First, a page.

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Old 02-25-2005, 11:30 PM   #1
confused_bof
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Q: installing modules


Hi,
I've been mucking about with madwifi and was rather pleased & surprised with myself that 'make' and 'make install' and 'insmod' and all that other obfuscated nonsense worked for me. Be damned if I didn't get the card to work as well -

Anyway, and as always, elation was soon followed by the usual Linux 'let-down'

On a reboot i had to go and insmod the modules all over.

Now, I have several books on linux and none mention in plain language what needs to be done to ensure installed modules persist, ie they are installed/ loaded on a boot/ reboot

Can someone point me in the right direction, perhaps to a plain english text or instruction on the matter?

Thanks
 
Old 02-26-2005, 04:24 AM   #2
acid_kewpie
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you should just need to add an entry to /etc/modules.conf
Code:
alias eth0 madwifi
or such like. you shouldn't use insmod though, use modprobe to wrap it, and you'll be much safer in the event of a problem, or other modules being required to support it.
 
Old 02-26-2005, 04:44 AM   #3
confused_bof
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Quote:
Originally posted by acid_kewpie
you should just need to add an entry to /etc/modules.conf
Code:
alias eth0 madwifi
or such like. you shouldn't use insmod though, use modprobe to wrap it, and you'll be much safer in the event of a problem, or other modules being required to support it.

Yes, I am doing the alias thing, which comes up as 'alias ath0 ath_pci"

Now, if I do an lsmod I see ath_pci and it's dependencies.

However, if I do "modprobe ath_pci", as the install instructions also tell me, I get a "module ath_pci not found" error.


modprobe binds or removes the module from the kernel, is that right? And, in a general sense, if the lsmod sees the module than so should modprobe, yes?


Everything seems to work, though, at this point. Until I reboot.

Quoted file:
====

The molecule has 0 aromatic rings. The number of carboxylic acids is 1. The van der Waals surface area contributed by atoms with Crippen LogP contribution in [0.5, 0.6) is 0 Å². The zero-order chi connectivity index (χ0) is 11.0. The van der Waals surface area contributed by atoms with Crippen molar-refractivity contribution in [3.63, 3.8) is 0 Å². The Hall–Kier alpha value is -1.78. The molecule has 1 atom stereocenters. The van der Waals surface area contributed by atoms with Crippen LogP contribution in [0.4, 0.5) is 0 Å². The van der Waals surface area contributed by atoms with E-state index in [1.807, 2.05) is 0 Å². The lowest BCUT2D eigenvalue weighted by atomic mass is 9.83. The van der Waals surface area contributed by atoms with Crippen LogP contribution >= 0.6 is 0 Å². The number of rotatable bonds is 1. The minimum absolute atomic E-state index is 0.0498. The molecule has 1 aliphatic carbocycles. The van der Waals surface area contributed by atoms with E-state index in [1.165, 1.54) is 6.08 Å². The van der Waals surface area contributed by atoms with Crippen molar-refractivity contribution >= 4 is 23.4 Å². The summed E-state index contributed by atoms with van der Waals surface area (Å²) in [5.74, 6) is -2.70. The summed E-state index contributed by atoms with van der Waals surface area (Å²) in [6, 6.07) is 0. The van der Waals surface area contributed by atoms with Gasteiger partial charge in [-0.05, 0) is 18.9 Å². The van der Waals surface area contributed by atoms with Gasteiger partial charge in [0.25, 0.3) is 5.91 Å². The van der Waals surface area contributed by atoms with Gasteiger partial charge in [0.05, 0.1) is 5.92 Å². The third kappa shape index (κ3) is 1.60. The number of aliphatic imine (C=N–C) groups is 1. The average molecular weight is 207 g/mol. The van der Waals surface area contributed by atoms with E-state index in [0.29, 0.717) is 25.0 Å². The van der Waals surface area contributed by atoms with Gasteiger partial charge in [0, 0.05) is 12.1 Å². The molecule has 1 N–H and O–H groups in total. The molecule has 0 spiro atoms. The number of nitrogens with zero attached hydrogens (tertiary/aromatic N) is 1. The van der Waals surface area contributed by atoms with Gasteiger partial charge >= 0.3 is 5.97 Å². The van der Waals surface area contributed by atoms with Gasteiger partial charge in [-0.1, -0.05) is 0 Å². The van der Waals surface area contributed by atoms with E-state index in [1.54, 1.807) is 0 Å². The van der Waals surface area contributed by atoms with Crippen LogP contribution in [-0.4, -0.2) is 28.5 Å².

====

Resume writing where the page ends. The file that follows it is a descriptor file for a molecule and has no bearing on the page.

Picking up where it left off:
Going to have read up on this, I think. very different to the Win32 compilers and driver installations I'm used to.


Thanks
 
Old 02-26-2005, 06:59 AM   #4
acid_kewpie
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modprobe will look for valid module files in /lib/modules/<kernel-version>/kernel/... named approriately whereas insmod will just try and load a file passed as a parameter, so it's working at a different level (i *think* modprobe will actually use the insmod command to do the end insertions). your new module should have been placed at that location, so after running "depmod -ae" and had no related error messages, you should be able to modprobe it ok.
 
Old 02-26-2005, 03:46 PM   #5
confused_bof
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Quote:
Originally posted by acid_kewpie
modprobe will look for valid module files in /lib/modules/<kernel-version>/kernel/... named approriately whereas insmod will just try and load a file passed as a parameter, so it's working at a different level (i *think* modprobe will actually use the insmod command to do the end insertions). your new module should have been placed at that location, so after running "depmod -ae" and had no related error messages, you should be able to modprobe it ok.
OK, I'm getting closer, but it seems to be madwifi specific, so maybe I better hop over to their site. Again, in a general sense, the kernel module directory on my system is /lib/modules/2.3.6-7mdk/kernel

The madwifi modules were compiled into /lib/modules/2.3.6-7mdkcustom/net ??

That explains why modprobe doesn't find them, I suppose.